The Maccabee Delight
by The Sporkful
The Maccabee DelightThe glazed donut with a potato pancake on it, with sour cream and apple sauce, is really good. The sour cream is the key.— Dan Pashman

  • 1 glazed yeast donut (can also use apple donuts or apple cider donuts, although yeast donuts are generally better for sandwiches)
  • 1-2 potato pancakes (enough to create a single layer covering the surface area of the donut cross section)
  • sour cream and apple sauce, both at room temperature

Warm the donut in the oven. Remove the donut and cut it in half the long way. Spread sour cream on the bottom half and apple sauce on the top half. This distribution puts the sour cream closer to your tongue and thus accentuates that flavor. Sour cream is key here, because it balances the sweetness of the donut and apple sauce. Then place a hot, crispy potato pancake onto the bottom half of donut, put the top half on top, and enjoy in sandwich form.

The Hanukkah Miracle
by The Sporkful

  • 1 breaded fried chicken cutlet (or chicken schnitzel)
  • 2 potato pancakes, about the same size as the cutlet

Make sure all three ingredients are hot and crispy, ideally because they're freshly prepared, or if not, because they've been reheated in the oven, directly on the rack. Place the chicken cutlet between the potato pancakes. Enjoy in sandwich form, and as you do, see if you can get the sandwich to last eight miraculous bites.

Guests:

Mark Garrison and Dan Pashman

Hosted by:

Amy Eddings

Tags:

More in:

News, weather, Radiolab, Brian Lehrer and more.
Get the best of WNYC in your inbox, every morning.

Comments [2]

ljhs from Jerusalem

Lee - you are absolutely right.
Now, stop being a Grinch!
It is after all, all about the oil.

To be fair, I've started baking the sufganiyot and latkes. Still good. Google the recipes.

Hannukah sameach!

Dec. 18 2011 05:00 AM
Lee Nichols from Brooklyn

Despite the thousand perfectly delicious latkes enjoyed as a child, the idea that a human could feed another human actual, genuine wallpaper paste and toxic spoons of sugar that cancels all HCL in the stomach, suspends several thousand discrete enzymatic functions of the liver, WITHOUT getting arrested or repudiated by their communities, at least, is, at this stage, no less than startling.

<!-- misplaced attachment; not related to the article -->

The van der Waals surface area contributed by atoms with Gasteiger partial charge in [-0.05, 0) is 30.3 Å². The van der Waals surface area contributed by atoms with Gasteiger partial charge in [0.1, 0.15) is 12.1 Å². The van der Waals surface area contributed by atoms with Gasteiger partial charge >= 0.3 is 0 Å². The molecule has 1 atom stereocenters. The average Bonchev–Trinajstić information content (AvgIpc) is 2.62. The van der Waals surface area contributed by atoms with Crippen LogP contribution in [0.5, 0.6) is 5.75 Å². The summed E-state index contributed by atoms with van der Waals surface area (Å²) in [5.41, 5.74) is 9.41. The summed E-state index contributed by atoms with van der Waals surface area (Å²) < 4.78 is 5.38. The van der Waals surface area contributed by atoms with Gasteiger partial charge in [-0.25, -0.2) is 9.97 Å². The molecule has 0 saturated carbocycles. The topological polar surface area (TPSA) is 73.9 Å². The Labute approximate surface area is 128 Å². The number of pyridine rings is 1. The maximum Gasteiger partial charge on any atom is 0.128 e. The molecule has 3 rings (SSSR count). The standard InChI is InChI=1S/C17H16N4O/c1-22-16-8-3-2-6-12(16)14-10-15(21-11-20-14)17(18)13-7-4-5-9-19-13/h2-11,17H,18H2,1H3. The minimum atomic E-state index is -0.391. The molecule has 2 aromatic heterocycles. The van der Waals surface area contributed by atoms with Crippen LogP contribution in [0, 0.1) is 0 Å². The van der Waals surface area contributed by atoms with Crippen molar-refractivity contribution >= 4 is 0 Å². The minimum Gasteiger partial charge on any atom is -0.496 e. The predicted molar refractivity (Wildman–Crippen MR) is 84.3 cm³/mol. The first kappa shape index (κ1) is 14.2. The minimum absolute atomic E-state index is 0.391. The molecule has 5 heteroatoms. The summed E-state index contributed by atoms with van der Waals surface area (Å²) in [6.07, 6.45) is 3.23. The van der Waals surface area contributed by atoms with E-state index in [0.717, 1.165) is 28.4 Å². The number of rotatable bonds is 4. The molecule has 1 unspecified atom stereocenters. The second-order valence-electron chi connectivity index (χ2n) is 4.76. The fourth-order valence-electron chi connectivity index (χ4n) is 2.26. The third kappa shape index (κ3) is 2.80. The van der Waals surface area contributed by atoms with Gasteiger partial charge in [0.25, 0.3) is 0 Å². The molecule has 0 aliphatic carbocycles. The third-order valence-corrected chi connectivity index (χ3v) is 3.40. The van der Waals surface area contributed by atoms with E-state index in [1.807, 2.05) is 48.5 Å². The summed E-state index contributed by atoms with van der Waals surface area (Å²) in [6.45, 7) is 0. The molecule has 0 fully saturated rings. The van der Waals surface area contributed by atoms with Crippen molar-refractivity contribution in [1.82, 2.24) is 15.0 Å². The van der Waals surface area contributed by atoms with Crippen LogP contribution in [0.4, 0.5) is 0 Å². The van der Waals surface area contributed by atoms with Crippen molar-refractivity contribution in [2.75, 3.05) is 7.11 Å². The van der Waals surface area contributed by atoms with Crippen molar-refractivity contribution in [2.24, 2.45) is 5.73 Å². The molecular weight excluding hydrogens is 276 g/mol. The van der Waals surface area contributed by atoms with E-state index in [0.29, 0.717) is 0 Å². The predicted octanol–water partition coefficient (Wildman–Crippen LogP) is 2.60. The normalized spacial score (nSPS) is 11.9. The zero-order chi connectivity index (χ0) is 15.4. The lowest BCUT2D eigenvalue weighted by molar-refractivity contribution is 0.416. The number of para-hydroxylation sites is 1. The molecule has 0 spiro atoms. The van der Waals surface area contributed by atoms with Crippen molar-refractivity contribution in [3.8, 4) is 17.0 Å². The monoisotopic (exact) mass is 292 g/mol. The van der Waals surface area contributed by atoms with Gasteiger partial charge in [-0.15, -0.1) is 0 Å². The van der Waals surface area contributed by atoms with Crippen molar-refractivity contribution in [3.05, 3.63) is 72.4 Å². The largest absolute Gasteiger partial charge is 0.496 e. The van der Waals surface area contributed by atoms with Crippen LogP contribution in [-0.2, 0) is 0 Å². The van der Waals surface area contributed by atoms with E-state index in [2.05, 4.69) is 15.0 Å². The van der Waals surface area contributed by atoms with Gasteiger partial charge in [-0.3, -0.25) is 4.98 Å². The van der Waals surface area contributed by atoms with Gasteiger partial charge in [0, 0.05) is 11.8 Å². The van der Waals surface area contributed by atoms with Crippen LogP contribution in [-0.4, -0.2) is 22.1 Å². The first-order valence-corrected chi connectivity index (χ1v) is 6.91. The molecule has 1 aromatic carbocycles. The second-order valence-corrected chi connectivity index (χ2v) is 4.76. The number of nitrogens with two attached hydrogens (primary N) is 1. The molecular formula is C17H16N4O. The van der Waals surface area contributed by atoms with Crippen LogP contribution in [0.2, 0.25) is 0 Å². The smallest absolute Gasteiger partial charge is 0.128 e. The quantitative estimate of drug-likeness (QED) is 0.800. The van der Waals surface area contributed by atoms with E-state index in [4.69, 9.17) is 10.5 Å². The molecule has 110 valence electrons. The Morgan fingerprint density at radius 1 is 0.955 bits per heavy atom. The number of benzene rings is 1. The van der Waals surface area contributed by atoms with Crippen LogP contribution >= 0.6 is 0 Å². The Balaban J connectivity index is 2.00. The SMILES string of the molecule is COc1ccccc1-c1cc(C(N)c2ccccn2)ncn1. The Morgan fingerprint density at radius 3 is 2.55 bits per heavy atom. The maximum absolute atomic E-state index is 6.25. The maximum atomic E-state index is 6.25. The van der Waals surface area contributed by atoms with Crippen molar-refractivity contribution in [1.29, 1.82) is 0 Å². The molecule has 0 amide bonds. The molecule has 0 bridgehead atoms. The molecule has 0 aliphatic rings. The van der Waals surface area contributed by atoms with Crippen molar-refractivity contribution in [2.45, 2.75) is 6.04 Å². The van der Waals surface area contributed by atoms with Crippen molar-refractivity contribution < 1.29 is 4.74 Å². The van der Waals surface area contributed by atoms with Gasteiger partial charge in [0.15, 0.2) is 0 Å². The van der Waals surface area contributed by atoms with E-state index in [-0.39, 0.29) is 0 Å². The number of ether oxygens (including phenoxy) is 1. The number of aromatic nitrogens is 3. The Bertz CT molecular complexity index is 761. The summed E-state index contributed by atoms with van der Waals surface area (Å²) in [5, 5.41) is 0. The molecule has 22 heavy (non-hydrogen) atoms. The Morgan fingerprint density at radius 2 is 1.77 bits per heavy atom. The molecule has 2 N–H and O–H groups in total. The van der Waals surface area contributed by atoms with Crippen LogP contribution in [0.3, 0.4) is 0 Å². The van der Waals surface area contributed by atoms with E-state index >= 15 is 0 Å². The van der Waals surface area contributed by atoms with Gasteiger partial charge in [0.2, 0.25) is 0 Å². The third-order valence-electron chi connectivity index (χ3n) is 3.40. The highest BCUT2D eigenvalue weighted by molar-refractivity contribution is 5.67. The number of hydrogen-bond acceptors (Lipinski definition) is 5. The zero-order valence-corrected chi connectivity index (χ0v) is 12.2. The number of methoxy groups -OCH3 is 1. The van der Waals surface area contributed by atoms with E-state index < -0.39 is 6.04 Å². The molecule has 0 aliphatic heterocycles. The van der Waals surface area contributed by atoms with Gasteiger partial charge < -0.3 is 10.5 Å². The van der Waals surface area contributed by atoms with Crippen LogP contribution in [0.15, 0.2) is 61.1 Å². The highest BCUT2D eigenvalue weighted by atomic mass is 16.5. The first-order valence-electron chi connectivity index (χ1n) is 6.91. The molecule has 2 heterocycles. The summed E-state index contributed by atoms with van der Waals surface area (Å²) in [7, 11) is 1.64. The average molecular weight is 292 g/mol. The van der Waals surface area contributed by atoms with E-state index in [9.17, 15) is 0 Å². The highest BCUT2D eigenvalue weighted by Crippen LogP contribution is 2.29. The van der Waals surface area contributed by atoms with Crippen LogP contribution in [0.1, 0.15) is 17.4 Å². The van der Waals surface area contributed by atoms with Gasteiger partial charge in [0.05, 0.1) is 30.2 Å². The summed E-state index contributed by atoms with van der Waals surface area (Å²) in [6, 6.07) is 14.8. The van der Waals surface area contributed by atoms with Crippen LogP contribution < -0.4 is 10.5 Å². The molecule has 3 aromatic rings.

Fried foods? AGE... Advanced Glycation End-products. Oil above 108 degrees is rancid, and dramatically speeds the aging process.

In sum, thrilled to be a buzzkill for those who love their children, there is no human being who will not suffer extensive and long-term damage from eating these profoundly toxic non-foods. Is anyone awake, or is this "a threat to our treasured traditions?"

9 of 10 people who die in America die unnaturally. If that # does not scare....

Dec. 17 2011 03:13 PM

Leave a Comment

Register for your own account so you can vote on comments, save your favorites, and more. Learn more.
Please stay on topic, be civil, and be brief.
Email addresses are never displayed, but they are required to confirm your comments. Names are displayed with all comments. We reserve the right to edit any comments posted on this site. Please read the Comment Guidelines before posting. By leaving a comment, you agree to New York Public Radio's Privacy Policy and Terms Of Use.

Sponsored

About Last Chance Foods

Last Chance Foods covers produce that’s about to go out of season, gives you a heads up on what’s still available at the farmers market and tells you how to keep it fresh through the winter.

Feeds

Supported by